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Interiors
2 reviews

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Movie Details

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Directed By
Woody Allen

Written By:
Woody Allen

Cast:
Diane Keaton, Mary Beth Hurt, E.G. Marshall, Geraldine Page, Richard Jordan, Sam Waterston, Maureen Stapleton, Kristin Griffith, Kristin Griffith

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Interiors (1978)
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Movie Review by Jesse
May 5th, 2008

Allen's Homage to the Great Ingmar Bergman

Interiors (1978)
director: Woody Allen
starring: Geraldine Page, Diane Keaton, Mary Beth Hurt, Kristin Griffith, Maureen Stapleton, E.G. Marshall, Sam Waterston, Richard Jordan

Most people consider this film a bridge between Woody Allen's two most popular masterpieces, Annie Hall and Manhattan (which also happen to be to of my all time favourite films). When I hear the word 'bridge' in relation to film, I think of a movie that is just used as a petty time-filler between major projects. In this case, Interiors is anything but a 'bridge'. If it should be compared to a bridge, it would be The Golden Gate Bridge of all films. It's a masterpiece unto itself and is the perfect display of acting and a middle-class American family in distress.

The performances in this film are fantastic and the ensemble cast is perfect in their respective parts. Woody Allen leaves himself out of this film, which probably was a smart move seeing how this was his first drama and his audiences wouldn't have responded well seeing him in a drama. They might not have responded well seeing him direct a drama either, but he pulled that off flawlessly. The subject matter in this film is heavy and very depressing; it can be compared to something like Ordinary People or The Ice Storm. Ultimately, this film is not totally uninspired and shouldn't be compared to any old film because Allen was directly inspired by Ingmar Bergman's masterworks. He adapted elements and visual styles used in Bergman's films and put them to use in Interiors. This film is an homage to the Swedish director and visionary who sadly passed away last year. Woody Allen has credited Bergman as one of his biggest influences as a filmmaker and often uses his techniques in his own films.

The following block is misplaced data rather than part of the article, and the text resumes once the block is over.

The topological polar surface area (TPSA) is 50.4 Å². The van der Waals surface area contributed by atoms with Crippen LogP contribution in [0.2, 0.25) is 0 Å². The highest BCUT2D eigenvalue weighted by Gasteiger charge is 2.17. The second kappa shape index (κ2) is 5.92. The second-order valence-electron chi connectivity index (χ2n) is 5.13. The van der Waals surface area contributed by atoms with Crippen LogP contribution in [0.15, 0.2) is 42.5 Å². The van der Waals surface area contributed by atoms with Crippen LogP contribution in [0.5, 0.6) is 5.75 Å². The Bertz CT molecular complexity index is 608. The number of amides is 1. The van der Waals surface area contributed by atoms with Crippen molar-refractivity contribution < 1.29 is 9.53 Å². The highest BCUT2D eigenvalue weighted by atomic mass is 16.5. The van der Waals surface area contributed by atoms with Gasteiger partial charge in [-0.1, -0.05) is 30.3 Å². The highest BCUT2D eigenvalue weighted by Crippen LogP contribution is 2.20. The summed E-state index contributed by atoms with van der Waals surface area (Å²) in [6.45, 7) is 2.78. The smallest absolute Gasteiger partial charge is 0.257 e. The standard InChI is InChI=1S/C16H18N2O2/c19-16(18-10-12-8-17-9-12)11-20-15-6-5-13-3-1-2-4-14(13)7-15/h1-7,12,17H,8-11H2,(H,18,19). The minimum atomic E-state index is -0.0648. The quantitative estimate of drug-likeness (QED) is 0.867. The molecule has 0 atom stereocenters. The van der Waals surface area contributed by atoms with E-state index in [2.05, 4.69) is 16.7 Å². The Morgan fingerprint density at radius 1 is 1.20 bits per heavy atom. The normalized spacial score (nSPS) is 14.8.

Geraldine Page gives what I think is her greatest performance in this film. Her body-of-work Oscar which she won for 1985's The Trip to Bountiful is undeserved (hand it to Whoopi Goldberg for The Color Purple) and only went to Ms. Page because the Academy forgot to award her for her performance as Eve, the depressed, suicidal and insanely judgmental mother. Other great performances come from the incomparable Maureen Stapleton, who is great as always, and the then-fresh new face, Mary Beth Hurt. The cast works well together using the raw emotion of the characters and the melodramatic elements in the screenplay to deliver solid performances that will be memorable for years and years to come (at least for me).

Not Woody Allen's best, but this still is a masterful effort. Coming out in 1978, Interiors had to follow what was the huge success of Annie Hall and faced being compared. This was a difficult task for Allen and a very risky project. Stripping his regular comedic self to show a very dark dramatic side seemed to be a difficult task, but Allen proved everyone wrong and gave the world one of the best films of 1978. This film was nominated for five Oscars, won numerous other awards and was acclaimed by many critics. I would call it a success on Allen's behalf (even though the domestic box office totaled a not-so-impressive $10 million).

I highly recommend this film to everyone, especially those who are fans of Woody Allen. Interiors ranks among Annie Hall and Manhattan as Allen's best work.

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